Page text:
Earlier last month, the UK High Court held that administrators appointed under the Investment Bank Special Administration Regulations 2011 (UK) are not officers analogous to liquidators.
The ruling arose from an application for directions made by investment bank administrators (IBAs) on the issue of whether their appointment was analogous to the appointment of a liquidator. Had the Court held in the affirmative, their appointment would have constituted an event of default by the company in administration under the terms of a global master repurchase agreement.
The respondent (Inc) submitted that the appointment constituted an event of default. Inc accepted that while an administrator may occasionally perform the same role as a liquidator in realising the assets of the company, the administrator may also "rescue" the company, preventing liquidation. Despite the distinction between the two kinds of officers, Inc asserted that the appointment of an IBA should be treated as analogous to the appointment of a liquidator because only very rarely, if at all, would the rescue of an investment bank which had gone into special administration be possible.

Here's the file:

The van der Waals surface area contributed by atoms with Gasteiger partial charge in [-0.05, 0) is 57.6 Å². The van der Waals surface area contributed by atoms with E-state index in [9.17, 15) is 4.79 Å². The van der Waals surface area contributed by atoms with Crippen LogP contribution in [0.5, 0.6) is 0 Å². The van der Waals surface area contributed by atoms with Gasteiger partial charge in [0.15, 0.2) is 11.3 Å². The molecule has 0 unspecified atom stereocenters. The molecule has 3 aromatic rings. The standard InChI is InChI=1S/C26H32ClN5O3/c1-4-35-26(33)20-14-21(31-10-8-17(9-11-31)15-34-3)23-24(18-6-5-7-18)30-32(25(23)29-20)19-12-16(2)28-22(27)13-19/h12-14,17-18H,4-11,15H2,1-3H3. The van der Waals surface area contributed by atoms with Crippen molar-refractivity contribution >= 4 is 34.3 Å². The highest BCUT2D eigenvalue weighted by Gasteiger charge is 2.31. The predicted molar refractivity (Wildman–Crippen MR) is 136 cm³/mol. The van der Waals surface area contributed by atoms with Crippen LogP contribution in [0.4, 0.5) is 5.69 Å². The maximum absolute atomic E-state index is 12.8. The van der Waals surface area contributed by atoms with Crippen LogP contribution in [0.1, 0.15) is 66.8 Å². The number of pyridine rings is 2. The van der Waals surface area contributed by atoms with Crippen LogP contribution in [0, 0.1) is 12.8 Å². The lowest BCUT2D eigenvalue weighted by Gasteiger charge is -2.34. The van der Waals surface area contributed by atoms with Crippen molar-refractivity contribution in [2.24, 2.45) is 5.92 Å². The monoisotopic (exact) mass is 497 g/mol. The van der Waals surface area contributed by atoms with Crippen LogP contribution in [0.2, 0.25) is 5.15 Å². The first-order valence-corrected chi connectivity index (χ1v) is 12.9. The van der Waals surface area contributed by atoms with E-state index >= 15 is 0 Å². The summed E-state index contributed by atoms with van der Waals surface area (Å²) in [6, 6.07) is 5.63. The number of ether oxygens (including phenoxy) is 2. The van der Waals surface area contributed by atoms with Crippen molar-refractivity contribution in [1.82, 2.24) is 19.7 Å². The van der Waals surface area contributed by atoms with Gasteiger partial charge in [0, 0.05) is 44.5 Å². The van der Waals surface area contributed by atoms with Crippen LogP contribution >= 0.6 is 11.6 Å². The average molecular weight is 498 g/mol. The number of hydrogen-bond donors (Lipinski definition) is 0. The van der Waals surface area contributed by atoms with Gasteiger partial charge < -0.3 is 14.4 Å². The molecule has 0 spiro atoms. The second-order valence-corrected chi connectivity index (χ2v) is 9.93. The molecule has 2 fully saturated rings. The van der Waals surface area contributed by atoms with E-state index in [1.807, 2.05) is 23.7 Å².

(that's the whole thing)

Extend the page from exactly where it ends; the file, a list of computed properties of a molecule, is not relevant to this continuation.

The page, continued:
The Court rejected Inc's argument. Such an approach would require consideration of the probability of the rescue of a company, importing judgments which undermine the maximum level of certainty required in the definition of "acts of insolvency", and the occurrence of events of default. Parties cannot be expected to investigate whether the purpose of an administration might include a rescue of the company in administration.
See Court decision here.